Doyle Rice, USA TODAY
The world's top group of climate scientists is preparing to report that man-made global warming is "extremely likely," putting the odds that humanity is the main reason for the warming at 95%.
The findings are from a draft of the 5th Intergovernmental Panel on Climate Change (IPCC) report obtained by USA TODAY.
The IPCC is a United Nations group that is the planet's pre-eminent climate organization, which issues reports every few years about the effects of global warming. The next official report is due out in September. This draft copy of the report is not the final version.
The previous report, released in 2007, pegged the likelihood that humans were the prime explanation for climate change at about 90%.
"Emissions at or above current rates would induce changes in all components in the climate system, some of which would very likely be unprecedented in hundreds to thousands of years," the report states.
Carbon dioxide emissions from the burning of the fossil fuels that power the world are the main cause of global warming.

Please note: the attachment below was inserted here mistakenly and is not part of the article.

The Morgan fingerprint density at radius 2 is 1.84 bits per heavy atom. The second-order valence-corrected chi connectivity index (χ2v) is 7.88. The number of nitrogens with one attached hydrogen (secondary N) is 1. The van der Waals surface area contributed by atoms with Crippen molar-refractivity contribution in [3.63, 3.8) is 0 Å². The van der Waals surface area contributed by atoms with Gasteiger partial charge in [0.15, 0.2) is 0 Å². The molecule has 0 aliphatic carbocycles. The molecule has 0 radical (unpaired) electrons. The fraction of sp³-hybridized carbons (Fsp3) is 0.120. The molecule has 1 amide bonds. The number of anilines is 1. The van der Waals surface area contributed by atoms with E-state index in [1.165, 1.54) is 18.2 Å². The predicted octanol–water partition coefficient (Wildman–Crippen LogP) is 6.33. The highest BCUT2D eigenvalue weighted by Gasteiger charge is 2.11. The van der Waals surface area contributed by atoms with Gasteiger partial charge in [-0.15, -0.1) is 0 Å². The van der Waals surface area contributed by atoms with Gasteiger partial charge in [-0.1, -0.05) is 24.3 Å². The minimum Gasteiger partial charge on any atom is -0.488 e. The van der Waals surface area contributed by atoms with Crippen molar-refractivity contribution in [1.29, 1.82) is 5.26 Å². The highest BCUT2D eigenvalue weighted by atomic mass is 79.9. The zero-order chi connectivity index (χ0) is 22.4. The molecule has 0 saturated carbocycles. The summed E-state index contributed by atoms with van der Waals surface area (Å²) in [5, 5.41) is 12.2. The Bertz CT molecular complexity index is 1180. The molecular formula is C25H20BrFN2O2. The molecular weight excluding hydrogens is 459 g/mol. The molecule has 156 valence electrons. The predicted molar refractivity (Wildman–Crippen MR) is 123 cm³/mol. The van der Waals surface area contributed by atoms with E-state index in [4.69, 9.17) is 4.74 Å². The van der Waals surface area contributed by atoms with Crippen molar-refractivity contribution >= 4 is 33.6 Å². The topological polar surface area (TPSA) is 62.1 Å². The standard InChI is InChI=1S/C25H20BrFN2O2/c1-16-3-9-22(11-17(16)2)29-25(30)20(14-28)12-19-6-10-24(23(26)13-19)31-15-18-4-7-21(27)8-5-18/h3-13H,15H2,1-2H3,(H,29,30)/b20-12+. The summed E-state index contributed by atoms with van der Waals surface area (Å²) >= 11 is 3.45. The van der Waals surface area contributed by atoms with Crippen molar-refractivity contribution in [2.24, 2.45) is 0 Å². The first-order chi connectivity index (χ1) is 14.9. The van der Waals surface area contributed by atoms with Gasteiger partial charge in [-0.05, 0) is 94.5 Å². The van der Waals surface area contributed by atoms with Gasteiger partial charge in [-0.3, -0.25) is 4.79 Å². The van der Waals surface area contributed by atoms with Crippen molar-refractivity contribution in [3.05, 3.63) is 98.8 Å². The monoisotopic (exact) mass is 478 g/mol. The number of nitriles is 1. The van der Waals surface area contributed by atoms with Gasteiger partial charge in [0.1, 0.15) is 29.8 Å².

"Changes are projected to occur in all regions of the globe" and will impact sea level, the world's icy and snowy regions, and ocean acidification, the report says.
"Many of these changes would persist for many centuries," it notes.
There was one slight change for the better in this draft report: While the prior summary from 2007 dismissed a warming of less than 3.6 degrees Fahrenheit if atmospheric CO2 levels doubled, this report says that a warming of only 2.7 degrees is still "possible."
Some of the report's other findings include:
• Each of the past three decades has been warmer than all preceding decades since 1850. The first decade of the 21st century has been the warmest. In the Northern Hemisphere, the period 1983-2012 was likely the warmest 30-year period of the past 1,400 years.
• There is stronger evidence that the ice sheets and glaciers worldwide are losing mass and sea ice cover is decreasing in the Arctic.
• It is virtually certain that the rate of sea level rise has accelerated during the past two centuries. Global sea level will rise during the 21st century, potentially by over 3 feet.
• It is extremely likely that human influence on climate caused more than half of the observed increase in global average surface temperature from 1951-2010.
• It is very likely that the Arctic sea ice cover will continue to shrink and thin and that Northern Hemisphere snow cover will decrease during the 21st century as global temperature rises.